The Catholic University of America

April 29, 2011

Forensic Anthropology Students Become Crime Scene Investigators for a Day

  Students and David Clark (in the yellow jacket) conducting a field project for the Forensic Anthropology class.

On a rainy and cool Saturday earlier this month, junior Sarah Spierenburg found herself digging up a “dead body” in the mud on campus.

“We had to trek through mud, it was rainy, it was gross, but we were all down on our hands and knees finding artifacts that would tell us something about the person or when the body was buried, how it happened,” explains Spierenburg.

The biology/pre-med student from Chambersburg, Pa., wasn’t unearthing a real dead body, of course. She was one of 17 students who spent their Saturday excavating a skeleton and artifacts as part of a field project for a Forensic Anthropology class.

David Clark, an adjunct professor of anthropology who has taught at CUA for 31 years, came up with the idea for the course after teaching forensic anthropology to high school and elementary school students. Clark, a specialist in archaeology and zooarchaeology (the study of animal remains from archeological sites), buried the bones and artifacts to simulate a crime scene for his students.

“Forensics is everywhere,” he says. As an example, he points to Japan, where a March 11 earthquake and tsunami killed more than 14,000 people. “Every kind of person involved in forensics is over there helping them look for thousands of missing people.”

This spring was the first semester the course was offered.

Spierenburg says the small class size and the many weekly hours she spent studying at the lab created a sense of community. “You really get to know people because you’re in that setting (the lab) with them all the time,” she says.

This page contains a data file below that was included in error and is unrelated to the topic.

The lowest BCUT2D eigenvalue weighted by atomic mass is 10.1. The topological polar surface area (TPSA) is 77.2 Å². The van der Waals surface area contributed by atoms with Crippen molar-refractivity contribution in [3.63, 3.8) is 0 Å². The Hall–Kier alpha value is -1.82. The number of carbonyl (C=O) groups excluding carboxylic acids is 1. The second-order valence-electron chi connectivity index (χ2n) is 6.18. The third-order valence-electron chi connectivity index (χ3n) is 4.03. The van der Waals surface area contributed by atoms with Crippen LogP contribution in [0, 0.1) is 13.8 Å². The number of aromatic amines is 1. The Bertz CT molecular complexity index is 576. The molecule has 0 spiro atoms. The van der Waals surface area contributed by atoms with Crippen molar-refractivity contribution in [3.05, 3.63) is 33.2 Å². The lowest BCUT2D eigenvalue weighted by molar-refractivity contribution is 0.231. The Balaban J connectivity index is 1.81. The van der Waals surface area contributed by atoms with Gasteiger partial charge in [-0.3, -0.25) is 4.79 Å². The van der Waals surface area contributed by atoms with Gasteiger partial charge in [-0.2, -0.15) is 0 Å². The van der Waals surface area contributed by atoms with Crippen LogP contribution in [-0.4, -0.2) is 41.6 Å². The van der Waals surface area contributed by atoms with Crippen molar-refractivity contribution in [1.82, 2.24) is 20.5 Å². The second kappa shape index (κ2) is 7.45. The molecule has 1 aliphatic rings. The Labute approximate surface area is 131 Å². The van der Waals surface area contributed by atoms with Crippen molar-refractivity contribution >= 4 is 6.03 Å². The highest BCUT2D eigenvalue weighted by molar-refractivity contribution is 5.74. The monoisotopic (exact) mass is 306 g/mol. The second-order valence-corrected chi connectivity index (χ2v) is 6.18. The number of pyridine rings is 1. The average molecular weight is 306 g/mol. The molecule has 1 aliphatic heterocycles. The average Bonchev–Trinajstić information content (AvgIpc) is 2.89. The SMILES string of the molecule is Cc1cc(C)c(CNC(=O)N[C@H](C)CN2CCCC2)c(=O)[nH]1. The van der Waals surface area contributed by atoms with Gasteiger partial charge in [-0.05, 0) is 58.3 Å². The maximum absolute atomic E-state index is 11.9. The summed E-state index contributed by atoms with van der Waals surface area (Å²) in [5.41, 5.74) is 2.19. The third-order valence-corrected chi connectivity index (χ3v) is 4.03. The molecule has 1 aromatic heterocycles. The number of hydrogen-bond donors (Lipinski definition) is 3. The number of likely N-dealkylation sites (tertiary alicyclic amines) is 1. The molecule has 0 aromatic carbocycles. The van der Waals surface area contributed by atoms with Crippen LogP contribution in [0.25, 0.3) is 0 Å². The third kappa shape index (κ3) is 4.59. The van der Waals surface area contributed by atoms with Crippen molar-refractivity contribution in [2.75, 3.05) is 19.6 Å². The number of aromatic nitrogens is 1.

That lab time was spent preparing the students for their field project. They had to study a skeleton and answer questions about the story it told. Clark also gave the students a box of approximately 35 artifacts to identify: bone or not bone? Human or animal?

On the day of the field investigation, the students formed a skirmish line to scour the fields near Marist Hall at the north end of campus. When one of them came across an exposed bone, the students treated the area as a potential crime scene and began to dig.

“Once we finally located the remains, we had to take our trowels and go inch-by-inch to recover the body,” Spierenburg says. Along with the bones, they dug up other artifacts, such as leaves, insect remains, and personal items such as hair clips. Each item was meant to help them decipher what happened to the person and who they might be.

Clark believes in an applied method of teaching. Rather than giving written tests, he lets students apply the skills they’ve learned to hands-on projects.

The students and Clark, far right, after the dig.

Theresa Ohle, a senior anthropology major/psychology minor from Franklin Lakes, N.J., who has already held two forensic-based internships, agrees with Clark.

“My favorite aspect of the class has been the practical application of everything we’ve learned,” she says. “It is easy to read and be tested on information but when it comes to the application of studies, it is much more interesting and thought provoking to do projects.”

Clark describes the students as “elated” at the end of the dig. “They knew they did something significant,” he notes. “This is not just novelty. This is not just entertainment. They used real archaeological skills and methods in this project.” He says they now have the basic skills to volunteer for an archaeological project if they want.

Clark tells his students they’ll never be the same after this class because they’ll look at the world — particularly people — in a different way.

“I can say that I am walking away from this looking at humans with a totally different eye, as I analyze bone architecture much more,” says Ohle.

For Spierenburg, the class has inspired her to possibly choose a different career path. Although she originally wanted to be a doctor, she says she’s now considering a career as a pathologist or a medical examiner.

“I’d never really thought about it,” she explains. “I had seen crime scene TV shows like ‘NCIS’ and thought ‘That’s pretty cool but that’s not real.’ This class makes you realize it is real and people like that are out there.”


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